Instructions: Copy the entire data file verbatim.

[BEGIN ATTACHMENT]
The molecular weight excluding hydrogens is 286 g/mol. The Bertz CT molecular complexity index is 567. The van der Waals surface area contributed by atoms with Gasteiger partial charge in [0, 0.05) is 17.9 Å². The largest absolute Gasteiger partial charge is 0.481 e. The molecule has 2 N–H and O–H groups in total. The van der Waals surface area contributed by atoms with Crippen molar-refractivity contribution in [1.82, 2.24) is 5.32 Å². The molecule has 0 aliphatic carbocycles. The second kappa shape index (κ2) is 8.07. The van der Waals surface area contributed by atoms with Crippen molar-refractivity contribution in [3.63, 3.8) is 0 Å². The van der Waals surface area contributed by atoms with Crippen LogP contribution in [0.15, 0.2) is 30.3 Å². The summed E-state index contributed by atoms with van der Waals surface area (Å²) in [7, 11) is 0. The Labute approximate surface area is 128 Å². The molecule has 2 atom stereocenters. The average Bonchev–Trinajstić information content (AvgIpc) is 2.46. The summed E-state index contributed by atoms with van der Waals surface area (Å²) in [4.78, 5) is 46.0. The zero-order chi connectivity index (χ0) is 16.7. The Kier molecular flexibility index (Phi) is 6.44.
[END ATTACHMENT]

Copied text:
The molecular weight excluding hydrogens is 286 g/mol. The Bertz CT molecular complexity index is 567. The van der Waals surface area contributed by atoms with Gasteiger partial charge in [0, 0.05) is 17.9 Å². The largest absolute Gasteiger partial charge is 0.481 e. The molecule has 2 N–H and O–H groups in total. The van der Waals surface area contributed by atoms with Crippen molar-refractivity contribution in [1.82, 2.24) is 5.32 Å². The molecule has 0 aliphatic carbocycles. The second kappa shape index (κ2) is 8.07. The van der Waals surface area contributed by atoms with Crippen molar-refractivity contribution in [3.63, 3.8) is 0 Å². The van der Waals surface area contributed by atoms with Crippen LogP contribution in [0.15, 0.2) is 30.3 Å². The summed E-state index contributed by atoms with van der Waals surface area (Å²) in [7, 11) is 0. The Labute approximate surface area is 128 Å². The molecule has 2 atom stereocenters. The average Bonchev–Trinajstić information content (AvgIpc) is 2.46. The summed E-state index contributed by atoms with van der Waals surface area (Å²) in [4.78, 5) is 46.0. The zero-order chi connectivity index (χ0) is 16.7. The Kier molecular flexibility index (Phi) is 6.44.